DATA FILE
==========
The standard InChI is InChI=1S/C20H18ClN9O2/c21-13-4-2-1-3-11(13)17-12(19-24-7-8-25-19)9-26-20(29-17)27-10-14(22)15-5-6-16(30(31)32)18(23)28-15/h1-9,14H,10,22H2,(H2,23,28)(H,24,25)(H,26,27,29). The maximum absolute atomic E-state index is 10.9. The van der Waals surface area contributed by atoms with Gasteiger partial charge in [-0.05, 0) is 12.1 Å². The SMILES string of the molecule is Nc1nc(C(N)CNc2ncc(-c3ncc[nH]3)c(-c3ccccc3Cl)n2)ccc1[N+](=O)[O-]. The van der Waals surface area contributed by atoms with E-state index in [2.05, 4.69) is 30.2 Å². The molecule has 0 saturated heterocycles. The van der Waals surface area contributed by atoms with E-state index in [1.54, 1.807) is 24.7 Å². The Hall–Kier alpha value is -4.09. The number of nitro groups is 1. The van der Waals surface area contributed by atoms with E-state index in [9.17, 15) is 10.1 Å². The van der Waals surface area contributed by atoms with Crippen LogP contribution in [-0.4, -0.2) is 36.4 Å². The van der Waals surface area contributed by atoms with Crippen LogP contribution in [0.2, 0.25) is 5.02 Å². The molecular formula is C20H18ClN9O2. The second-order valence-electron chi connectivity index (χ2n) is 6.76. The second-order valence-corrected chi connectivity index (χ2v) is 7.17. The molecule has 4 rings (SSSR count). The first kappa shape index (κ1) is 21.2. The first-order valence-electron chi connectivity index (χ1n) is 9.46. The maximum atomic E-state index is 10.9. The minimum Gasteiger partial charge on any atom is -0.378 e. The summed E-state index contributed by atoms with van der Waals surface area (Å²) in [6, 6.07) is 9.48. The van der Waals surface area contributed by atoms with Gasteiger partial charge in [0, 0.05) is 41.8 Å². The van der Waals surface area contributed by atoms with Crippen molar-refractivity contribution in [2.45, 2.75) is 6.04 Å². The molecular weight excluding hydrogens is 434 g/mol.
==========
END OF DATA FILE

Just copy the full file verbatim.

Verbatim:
The standard InChI is InChI=1S/C20H18ClN9O2/c21-13-4-2-1-3-11(13)17-12(19-24-7-8-25-19)9-26-20(29-17)27-10-14(22)15-5-6-16(30(31)32)18(23)28-15/h1-9,14H,10,22H2,(H2,23,28)(H,24,25)(H,26,27,29). The maximum absolute atomic E-state index is 10.9. The van der Waals surface area contributed by atoms with Gasteiger partial charge in [-0.05, 0) is 12.1 Å². The SMILES string of the molecule is Nc1nc(C(N)CNc2ncc(-c3ncc[nH]3)c(-c3ccccc3Cl)n2)ccc1[N+](=O)[O-]. The van der Waals surface area contributed by atoms with E-state index in [2.05, 4.69) is 30.2 Å². The molecule has 0 saturated heterocycles. The van der Waals surface area contributed by atoms with E-state index in [1.54, 1.807) is 24.7 Å². The Hall–Kier alpha value is -4.09. The number of nitro groups is 1. The van der Waals surface area contributed by atoms with E-state index in [9.17, 15) is 10.1 Å². The van der Waals surface area contributed by atoms with Crippen LogP contribution in [-0.4, -0.2) is 36.4 Å². The van der Waals surface area contributed by atoms with Crippen LogP contribution in [0.2, 0.25) is 5.02 Å². The molecular formula is C20H18ClN9O2. The second-order valence-electron chi connectivity index (χ2n) is 6.76. The second-order valence-corrected chi connectivity index (χ2v) is 7.17. The molecule has 4 rings (SSSR count). The first kappa shape index (κ1) is 21.2. The first-order valence-electron chi connectivity index (χ1n) is 9.46. The maximum atomic E-state index is 10.9. The minimum Gasteiger partial charge on any atom is -0.378 e. The summed E-state index contributed by atoms with van der Waals surface area (Å²) in [6, 6.07) is 9.48. The van der Waals surface area contributed by atoms with Gasteiger partial charge in [0, 0.05) is 41.8 Å². The van der Waals surface area contributed by atoms with Crippen molar-refractivity contribution in [2.45, 2.75) is 6.04 Å². The molecular weight excluding hydrogens is 434 g/mol.